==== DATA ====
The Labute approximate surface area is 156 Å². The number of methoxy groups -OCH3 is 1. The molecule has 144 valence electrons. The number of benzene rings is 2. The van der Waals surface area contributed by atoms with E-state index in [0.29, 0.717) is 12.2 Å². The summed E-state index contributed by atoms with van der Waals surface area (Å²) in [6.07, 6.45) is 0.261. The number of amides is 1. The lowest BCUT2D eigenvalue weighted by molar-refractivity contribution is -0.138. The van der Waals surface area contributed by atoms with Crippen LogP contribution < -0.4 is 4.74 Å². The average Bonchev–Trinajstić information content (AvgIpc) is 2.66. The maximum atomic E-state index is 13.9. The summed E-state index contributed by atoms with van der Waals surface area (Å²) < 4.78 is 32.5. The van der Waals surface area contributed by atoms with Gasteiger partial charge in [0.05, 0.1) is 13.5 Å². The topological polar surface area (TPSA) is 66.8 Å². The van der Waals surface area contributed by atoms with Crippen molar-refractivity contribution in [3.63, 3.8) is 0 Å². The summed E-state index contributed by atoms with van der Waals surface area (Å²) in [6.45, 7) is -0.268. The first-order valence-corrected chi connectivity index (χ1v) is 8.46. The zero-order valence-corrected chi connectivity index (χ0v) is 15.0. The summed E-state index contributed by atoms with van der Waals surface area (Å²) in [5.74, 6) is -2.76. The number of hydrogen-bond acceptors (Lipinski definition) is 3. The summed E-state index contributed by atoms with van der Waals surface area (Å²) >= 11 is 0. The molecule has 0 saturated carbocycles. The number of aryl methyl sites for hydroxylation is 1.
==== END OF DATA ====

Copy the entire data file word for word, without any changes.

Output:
The Labute approximate surface area is 156 Å². The number of methoxy groups -OCH3 is 1. The molecule has 144 valence electrons. The number of benzene rings is 2. The van der Waals surface area contributed by atoms with E-state index in [0.29, 0.717) is 12.2 Å². The summed E-state index contributed by atoms with van der Waals surface area (Å²) in [6.07, 6.45) is 0.261. The number of amides is 1. The lowest BCUT2D eigenvalue weighted by molar-refractivity contribution is -0.138. The van der Waals surface area contributed by atoms with Crippen LogP contribution < -0.4 is 4.74 Å². The average Bonchev–Trinajstić information content (AvgIpc) is 2.66. The maximum atomic E-state index is 13.9. The summed E-state index contributed by atoms with van der Waals surface area (Å²) < 4.78 is 32.5. The van der Waals surface area contributed by atoms with Gasteiger partial charge in [0.05, 0.1) is 13.5 Å². The topological polar surface area (TPSA) is 66.8 Å². The van der Waals surface area contributed by atoms with Crippen molar-refractivity contribution in [3.63, 3.8) is 0 Å². The summed E-state index contributed by atoms with van der Waals surface area (Å²) in [6.45, 7) is -0.268. The first-order valence-corrected chi connectivity index (χ1v) is 8.46. The zero-order valence-corrected chi connectivity index (χ0v) is 15.0. The summed E-state index contributed by atoms with van der Waals surface area (Å²) in [5.74, 6) is -2.76. The number of hydrogen-bond acceptors (Lipinski definition) is 3. The summed E-state index contributed by atoms with van der Waals surface area (Å²) >= 11 is 0. The molecule has 0 saturated carbocycles. The number of aryl methyl sites for hydroxylation is 1.